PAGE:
Glass bottling: the “missing piece” in the equation of sustainable wine making?

Paul Dolan, CEO of Truett Hurst Winery, indeed believes it is. Biodynamic winery Truett Hurst has partnered with End of Waste Foundation (EOWF) to transition to a circular economy with sustainable glass use. According to EOWF’s press release, “glass can account for nearly 60 percent of the carbon footprint in wine production and distribution.” To echo Dolan, the manufacturing and transportation of wine bottles are evidently a “sore spot” in need of attention and action.

The press release highlights the commonly held misbelief that glass in recycling bins actually gets recycled – unfortunately this is not the case. Instead, the glass often “[ends] up being thrown into a landfill despite consumer efforts. Nearly six million tons of glass will not be recycled every year in the United States.”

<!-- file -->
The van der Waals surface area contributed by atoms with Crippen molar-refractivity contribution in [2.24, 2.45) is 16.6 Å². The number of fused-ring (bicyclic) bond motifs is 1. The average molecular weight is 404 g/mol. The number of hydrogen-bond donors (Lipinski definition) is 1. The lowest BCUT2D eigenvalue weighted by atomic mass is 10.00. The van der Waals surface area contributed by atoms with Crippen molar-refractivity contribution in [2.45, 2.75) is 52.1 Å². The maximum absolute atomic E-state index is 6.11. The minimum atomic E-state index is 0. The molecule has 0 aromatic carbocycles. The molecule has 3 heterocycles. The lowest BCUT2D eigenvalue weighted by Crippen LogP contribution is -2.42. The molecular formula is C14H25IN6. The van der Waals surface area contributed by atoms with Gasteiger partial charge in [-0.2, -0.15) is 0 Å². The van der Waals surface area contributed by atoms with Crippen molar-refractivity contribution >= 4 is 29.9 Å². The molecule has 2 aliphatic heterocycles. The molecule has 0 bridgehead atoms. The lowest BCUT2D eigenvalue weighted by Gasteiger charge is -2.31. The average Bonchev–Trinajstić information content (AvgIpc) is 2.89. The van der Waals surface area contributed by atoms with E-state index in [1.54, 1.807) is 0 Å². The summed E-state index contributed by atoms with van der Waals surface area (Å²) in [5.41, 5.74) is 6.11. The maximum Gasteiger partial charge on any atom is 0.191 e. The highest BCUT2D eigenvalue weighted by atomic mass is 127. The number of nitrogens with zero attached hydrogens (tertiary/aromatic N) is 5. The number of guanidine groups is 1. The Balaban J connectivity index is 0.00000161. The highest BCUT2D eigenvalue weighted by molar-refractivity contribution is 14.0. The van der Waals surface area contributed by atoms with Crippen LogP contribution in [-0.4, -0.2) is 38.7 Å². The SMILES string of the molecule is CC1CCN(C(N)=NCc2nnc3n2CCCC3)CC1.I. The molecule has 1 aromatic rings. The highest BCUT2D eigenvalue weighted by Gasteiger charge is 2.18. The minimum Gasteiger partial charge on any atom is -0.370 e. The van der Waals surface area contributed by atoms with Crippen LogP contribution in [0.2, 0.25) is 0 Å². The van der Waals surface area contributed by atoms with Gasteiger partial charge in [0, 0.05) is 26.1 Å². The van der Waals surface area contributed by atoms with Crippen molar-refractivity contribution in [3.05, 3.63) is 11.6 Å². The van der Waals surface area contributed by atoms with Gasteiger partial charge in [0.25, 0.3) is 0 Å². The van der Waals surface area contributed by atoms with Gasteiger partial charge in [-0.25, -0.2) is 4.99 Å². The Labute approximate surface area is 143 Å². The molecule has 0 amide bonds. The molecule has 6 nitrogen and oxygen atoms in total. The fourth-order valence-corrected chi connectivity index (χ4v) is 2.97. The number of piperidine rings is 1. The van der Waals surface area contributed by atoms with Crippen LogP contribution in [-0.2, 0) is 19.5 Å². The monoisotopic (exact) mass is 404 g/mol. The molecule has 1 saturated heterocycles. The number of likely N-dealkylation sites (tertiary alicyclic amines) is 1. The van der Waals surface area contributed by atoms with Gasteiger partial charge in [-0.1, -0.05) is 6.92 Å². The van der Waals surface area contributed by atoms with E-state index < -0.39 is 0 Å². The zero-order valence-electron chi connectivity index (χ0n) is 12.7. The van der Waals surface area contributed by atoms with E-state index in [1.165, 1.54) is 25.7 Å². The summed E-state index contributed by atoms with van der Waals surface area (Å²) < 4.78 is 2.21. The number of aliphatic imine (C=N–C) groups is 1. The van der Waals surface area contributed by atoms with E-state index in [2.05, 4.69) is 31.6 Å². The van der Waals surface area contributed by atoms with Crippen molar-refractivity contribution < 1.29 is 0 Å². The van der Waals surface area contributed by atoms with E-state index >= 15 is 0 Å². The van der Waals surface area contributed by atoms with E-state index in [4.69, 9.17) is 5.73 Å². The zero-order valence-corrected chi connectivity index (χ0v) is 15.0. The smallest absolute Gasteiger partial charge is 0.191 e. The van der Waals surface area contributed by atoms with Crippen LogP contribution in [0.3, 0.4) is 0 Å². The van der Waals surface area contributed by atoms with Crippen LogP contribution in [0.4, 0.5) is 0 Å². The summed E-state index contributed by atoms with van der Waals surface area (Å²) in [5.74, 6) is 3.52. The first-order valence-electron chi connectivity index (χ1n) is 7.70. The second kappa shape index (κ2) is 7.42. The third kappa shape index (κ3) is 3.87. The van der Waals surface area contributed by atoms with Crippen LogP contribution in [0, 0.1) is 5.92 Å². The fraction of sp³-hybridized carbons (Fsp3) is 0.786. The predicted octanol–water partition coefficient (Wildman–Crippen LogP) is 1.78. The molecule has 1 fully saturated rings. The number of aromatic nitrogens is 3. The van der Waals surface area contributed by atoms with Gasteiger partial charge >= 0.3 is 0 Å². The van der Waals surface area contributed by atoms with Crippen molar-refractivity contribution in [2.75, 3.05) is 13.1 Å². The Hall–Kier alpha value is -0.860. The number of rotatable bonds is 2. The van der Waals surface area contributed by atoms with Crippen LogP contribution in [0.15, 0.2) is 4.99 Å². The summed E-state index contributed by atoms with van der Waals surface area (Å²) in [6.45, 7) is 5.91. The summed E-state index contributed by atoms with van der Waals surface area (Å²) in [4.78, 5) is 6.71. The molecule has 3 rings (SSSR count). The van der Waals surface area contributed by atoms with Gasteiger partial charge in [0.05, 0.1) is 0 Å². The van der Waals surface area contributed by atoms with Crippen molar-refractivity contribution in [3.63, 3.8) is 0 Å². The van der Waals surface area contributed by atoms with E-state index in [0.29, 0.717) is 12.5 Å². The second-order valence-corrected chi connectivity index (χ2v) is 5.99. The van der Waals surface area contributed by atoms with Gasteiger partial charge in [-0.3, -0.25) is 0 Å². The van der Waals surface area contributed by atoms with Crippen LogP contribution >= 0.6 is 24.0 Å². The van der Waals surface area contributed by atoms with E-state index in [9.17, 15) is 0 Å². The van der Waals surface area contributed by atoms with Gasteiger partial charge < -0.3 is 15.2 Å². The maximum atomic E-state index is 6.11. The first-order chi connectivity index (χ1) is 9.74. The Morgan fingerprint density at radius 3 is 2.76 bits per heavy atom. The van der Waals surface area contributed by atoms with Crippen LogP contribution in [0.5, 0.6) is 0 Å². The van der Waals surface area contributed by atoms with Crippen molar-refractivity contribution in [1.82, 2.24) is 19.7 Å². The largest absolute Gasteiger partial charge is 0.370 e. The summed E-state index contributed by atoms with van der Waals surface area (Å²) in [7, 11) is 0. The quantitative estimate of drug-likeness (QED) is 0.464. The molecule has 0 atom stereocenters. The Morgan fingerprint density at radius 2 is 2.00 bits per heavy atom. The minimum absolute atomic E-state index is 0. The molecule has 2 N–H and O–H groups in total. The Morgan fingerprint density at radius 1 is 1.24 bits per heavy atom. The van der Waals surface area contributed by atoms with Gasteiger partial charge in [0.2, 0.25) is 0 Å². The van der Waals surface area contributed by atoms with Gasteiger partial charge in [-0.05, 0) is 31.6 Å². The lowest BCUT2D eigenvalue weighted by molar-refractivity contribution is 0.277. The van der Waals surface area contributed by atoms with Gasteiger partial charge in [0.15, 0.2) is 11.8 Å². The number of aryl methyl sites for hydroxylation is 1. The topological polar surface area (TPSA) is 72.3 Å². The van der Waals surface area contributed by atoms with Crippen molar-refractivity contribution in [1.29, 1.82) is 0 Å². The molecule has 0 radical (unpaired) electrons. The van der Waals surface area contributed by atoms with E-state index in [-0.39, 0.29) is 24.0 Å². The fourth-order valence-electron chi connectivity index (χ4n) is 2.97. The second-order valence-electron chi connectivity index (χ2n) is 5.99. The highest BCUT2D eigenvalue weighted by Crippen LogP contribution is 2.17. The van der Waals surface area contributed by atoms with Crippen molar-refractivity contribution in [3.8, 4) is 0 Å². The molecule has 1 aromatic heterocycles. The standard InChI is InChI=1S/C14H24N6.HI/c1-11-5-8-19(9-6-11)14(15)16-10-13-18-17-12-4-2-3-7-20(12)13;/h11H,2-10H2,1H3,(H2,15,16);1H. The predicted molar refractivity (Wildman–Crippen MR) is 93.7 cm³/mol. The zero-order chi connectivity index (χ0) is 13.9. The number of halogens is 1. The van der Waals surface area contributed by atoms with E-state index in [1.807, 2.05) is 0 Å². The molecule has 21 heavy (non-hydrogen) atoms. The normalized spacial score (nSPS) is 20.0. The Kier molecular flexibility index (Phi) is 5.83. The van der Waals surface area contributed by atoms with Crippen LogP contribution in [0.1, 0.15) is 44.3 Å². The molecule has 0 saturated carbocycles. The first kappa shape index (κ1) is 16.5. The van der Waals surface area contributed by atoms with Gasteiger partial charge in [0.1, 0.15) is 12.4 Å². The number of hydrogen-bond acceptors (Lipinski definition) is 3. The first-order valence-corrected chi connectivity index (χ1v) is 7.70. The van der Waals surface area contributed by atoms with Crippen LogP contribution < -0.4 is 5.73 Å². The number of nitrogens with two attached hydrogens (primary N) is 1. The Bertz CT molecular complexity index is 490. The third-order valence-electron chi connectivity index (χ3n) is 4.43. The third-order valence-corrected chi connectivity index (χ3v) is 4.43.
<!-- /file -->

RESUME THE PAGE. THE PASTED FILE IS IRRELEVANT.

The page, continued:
To drive the creation of a “localized, efficient and circular economy,” “EOWF promotes a ‘Distributed Shared Responsibility’ (DSR) model” in which all actors across the manufacturing, distribution, retail and consumption chains play an equal role in offsetting costs and driving glass recycling. The DSR operates with a certificate-based system, the “Recycling Traceability System™”, in which businesses and consumers work together to achieve sustainable glass bottling systems. Read more about the model and the Truest Hurst/EOWF partnership here

Eight predicted trends for the global wine industry in 2020

Elin McCoy for Bloomberg reports on the eight ways we’ll see wine change this year. Recapping some of the major developments in the global wine industry in 2019, such as the increasing focus on the disastrous effects of climate change and growth in natural wine, McCoy proceeds to predict the following eight trends for 2020:

  1. Experimental grapes: Winemakers will increasingly experiment with old and new hybrid grapes to better cope with the hotter climate.